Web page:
Different reasons behind your newborn crying

Different reasons newborn crying

Newborn crying is something that happens a lot—but they sleep even more.
A newborn sleeps about eight hours during the day and eight hours at night interruptedly.
Your baby in the general cases doesn’t sleep through the night until she’s three months.
Some babies start sleeping through the night when they are six months.
So it stands to reason that lots of the newborn crying start up
when you thought she was sleeping peacefully—or when you’re trying to sleep.

Your newborn crying is the main thing that makes you respond to her and be alerted to her needs.
Babies cry at night to tell that they need your help.
What is she willing to tell you when she wakes up crying? The following are the common reasons your baby cries at night,
and what things to do when want to calm a crying baby.

1. It is usual to have a newborn crying

This type of crying is usually blamed on disruptions in your baby’s normal schedule and is rarely due to discomfort associated with a feeding issue.
It may be the time for food or sleep, or your baby may be overstimulated.

What Helps: To soothe a baby crying at night, try to cuddle, swaddle, and walk with her,
anything that provides body contact and motion. A white-noise machine or fan in the room can help, too.

2. Pure hunger results in the newborn crying

Your newborn needs to eat every few hours because her stomach is so small to enter big meals.
The most common reason babies cry at night is because they are hungry.

What Helps: Crying is actually a late signal of hunger, after things like smacking lips or sucking on fist.
Check the clock, and when it’s been two or three hours since the last feeding, your baby is probably waking up to be fed again.

3. Hunger-gas-crying cycle

If your baby cries at night from hunger for some time,
she may work herself into a frenzy and find it difficult to calm down when soothing arrives.

When a baby is so hungry, sometimes she then gulps air with the milk,causing gas.
This can create a cycle of discomfort that makes your baby fuss and cry instead of settling back into sleep once her hunger has been satisfied.

What Helps: Feed your baby before she becomes extremely hungry.
Taking a break to burp her during a feeding, and after, can help.

4. Newborn crying associated with an allergy

When your baby’s crying is continuous and not related to hunger, sleep, or general discomfort, there might be cow’s milk protein allergy in the case.

Colic due to cow’s milk protein allergy tends to show such signs:
crying for more than three hours a day for more than three days per week, and for more than three weeks.

What Helps: You should consult your pediatrician to determine if your baby’s crying is the result of a cow’s milk protein allergy or it is normal.

Also, you can read Understand your newborn crying

5. Other Discomfort

Although the stomach is your baby’s main alarm clock right now, many other things can cause baby crying at night. Check for:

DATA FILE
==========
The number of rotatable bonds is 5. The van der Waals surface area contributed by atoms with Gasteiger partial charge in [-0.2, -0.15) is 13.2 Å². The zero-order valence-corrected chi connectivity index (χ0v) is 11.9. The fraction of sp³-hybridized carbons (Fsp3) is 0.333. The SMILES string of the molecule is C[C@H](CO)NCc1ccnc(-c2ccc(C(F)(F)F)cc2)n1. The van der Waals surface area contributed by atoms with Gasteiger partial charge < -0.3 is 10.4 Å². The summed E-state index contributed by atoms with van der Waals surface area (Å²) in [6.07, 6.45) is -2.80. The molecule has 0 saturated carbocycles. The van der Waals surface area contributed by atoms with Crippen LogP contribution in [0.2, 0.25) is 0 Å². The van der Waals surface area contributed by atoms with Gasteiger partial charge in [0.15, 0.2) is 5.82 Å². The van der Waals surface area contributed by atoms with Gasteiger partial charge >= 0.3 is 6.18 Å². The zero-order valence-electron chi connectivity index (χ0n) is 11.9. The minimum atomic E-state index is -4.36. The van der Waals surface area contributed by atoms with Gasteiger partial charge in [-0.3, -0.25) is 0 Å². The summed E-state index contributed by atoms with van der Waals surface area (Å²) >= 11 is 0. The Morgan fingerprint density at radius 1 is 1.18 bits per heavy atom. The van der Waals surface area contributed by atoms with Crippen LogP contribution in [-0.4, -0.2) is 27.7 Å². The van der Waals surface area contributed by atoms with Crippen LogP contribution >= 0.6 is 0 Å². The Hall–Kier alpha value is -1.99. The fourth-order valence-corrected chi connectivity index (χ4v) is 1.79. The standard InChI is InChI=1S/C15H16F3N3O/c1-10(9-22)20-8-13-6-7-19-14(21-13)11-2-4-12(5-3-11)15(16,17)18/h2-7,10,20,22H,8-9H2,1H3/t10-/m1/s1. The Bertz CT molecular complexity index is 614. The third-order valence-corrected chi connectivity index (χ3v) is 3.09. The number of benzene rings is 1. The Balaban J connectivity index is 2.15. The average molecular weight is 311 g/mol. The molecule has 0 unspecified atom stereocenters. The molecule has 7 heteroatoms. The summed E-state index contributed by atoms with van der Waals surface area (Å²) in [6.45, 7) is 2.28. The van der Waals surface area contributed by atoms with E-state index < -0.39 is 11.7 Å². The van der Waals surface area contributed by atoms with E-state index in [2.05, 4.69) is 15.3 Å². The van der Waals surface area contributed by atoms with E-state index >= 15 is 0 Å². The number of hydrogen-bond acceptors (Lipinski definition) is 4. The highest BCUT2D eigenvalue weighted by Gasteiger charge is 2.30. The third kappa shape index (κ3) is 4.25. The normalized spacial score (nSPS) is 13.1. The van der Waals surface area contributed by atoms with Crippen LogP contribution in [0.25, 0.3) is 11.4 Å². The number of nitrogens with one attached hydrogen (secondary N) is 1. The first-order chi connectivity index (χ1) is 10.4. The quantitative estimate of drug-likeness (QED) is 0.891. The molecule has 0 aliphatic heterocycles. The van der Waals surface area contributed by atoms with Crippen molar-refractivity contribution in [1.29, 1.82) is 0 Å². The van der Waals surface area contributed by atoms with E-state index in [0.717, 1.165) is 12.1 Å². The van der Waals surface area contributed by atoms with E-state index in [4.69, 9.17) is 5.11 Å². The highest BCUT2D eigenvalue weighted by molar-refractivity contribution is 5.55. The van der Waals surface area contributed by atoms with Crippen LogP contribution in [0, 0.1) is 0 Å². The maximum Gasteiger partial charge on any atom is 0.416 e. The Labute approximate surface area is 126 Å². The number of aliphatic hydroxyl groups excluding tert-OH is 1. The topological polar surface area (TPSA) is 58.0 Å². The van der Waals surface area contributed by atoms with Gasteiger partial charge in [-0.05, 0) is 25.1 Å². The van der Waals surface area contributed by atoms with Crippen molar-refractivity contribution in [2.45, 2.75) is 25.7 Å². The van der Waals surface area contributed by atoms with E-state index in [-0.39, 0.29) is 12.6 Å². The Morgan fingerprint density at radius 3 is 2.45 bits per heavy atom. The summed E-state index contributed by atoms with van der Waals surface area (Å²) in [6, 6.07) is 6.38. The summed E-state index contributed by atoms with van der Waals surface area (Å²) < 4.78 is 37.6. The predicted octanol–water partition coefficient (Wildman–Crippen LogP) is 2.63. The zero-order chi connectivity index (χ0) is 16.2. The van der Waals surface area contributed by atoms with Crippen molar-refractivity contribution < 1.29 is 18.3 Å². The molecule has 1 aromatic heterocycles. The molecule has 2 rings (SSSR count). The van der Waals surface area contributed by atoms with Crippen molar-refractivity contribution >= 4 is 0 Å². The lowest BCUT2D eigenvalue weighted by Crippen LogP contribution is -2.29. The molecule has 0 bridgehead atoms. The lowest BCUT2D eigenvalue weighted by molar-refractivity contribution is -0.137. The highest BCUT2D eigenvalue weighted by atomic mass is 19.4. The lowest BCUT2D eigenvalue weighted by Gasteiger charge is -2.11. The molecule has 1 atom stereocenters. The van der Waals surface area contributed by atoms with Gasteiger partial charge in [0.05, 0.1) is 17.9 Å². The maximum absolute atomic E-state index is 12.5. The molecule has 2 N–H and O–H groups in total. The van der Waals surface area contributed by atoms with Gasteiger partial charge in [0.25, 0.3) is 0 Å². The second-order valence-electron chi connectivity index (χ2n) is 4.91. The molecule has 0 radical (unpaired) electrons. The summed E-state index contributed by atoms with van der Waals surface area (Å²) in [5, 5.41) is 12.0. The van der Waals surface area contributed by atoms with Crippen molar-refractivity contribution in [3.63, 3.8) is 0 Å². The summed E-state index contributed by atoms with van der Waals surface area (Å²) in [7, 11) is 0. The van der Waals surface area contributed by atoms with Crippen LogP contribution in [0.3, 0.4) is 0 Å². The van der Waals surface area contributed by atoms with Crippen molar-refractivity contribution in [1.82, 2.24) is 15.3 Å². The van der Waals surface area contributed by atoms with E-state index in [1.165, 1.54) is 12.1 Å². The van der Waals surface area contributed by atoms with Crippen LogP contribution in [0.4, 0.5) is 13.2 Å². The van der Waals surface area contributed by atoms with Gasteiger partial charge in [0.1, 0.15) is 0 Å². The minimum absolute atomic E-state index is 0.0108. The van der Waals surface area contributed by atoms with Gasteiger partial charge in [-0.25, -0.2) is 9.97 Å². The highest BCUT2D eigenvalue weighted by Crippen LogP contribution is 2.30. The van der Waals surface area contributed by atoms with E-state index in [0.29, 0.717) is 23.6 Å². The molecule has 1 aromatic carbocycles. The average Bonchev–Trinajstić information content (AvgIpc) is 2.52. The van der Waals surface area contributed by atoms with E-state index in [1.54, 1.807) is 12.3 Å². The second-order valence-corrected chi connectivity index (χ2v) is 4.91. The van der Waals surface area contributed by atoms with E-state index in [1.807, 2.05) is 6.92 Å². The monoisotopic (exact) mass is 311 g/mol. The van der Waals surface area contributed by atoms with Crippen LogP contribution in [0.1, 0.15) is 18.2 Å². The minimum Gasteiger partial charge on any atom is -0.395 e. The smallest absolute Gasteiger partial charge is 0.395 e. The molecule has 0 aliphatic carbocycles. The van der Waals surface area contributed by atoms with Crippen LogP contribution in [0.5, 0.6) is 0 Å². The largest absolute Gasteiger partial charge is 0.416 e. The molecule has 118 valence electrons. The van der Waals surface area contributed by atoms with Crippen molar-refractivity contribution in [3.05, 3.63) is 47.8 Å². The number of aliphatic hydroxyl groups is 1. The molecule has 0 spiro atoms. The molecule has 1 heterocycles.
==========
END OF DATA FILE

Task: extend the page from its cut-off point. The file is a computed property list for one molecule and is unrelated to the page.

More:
• A diaper that needs changing
  • A finger tangled uncomfortably in a swaddle
  • A room that’s grown too hot or too cold
  • Sickness (like cold or ear infection which will waken her more often than usual.)

What Helps: Especially if you’ve just fed your baby and she’s still fussy, consider these other possibilities to learn how to stop a crying baby.
A diaper change before feedings can make her feel calmer while eating.
If you suspect she is sickness, check her temperature; a rectal temperature over 100.4°F (38°C) warrants a call to your pediatrician.

Too much noise, moving or visual stimulation also could drive your baby to cry.
Move to a more peaceful environment or place your baby in the crib.
White noise — such as a recording of ocean waves or the monotonous sound of an electric fan — might help your crying baby relax.

6. Let the newborn Crying be out

If he or she is still upset after you, you’ve tried everything it’s OK to let your baby cry.
If you need to distract yourself for a few minutes, place your baby safely in the crib and make a cup of tea or call a friend.

Is it just fussiness, or is it colic?

Babies sometimes have frustrating periods of repetitive, prolonged and intense crying known as colic — typically starting a few weeks after birth and improving by age 3 months.

Colic can be defined as crying for three or more hours a day, three or more days a week,
for three or more weeks in an otherwise healthy infant.
The crying might seem like an expression of pain and begin for no clear reason.
The timing might be predictable, with periods often happening at night.

If you’re troubled about colic, talk to your baby’s health care provider.
He or she can check if your baby is healthy and provide additional soothing techniques.

Taking care of yourself

Remaining relaxed will make it easier to solace your baby.
Take a break and rest when you can. Ask friends and loved ones for help. Remember that this is temporary.
Crying spells often top at about six to eight weeks and then gradually decrease.

If your baby’s crying is causing you to feel losing control,
put the baby in the crib and go to another room to collect yourself. If necessary, contact a family member or friend,
your health care provider, a local crisis intervention service, or a mental health help line for support.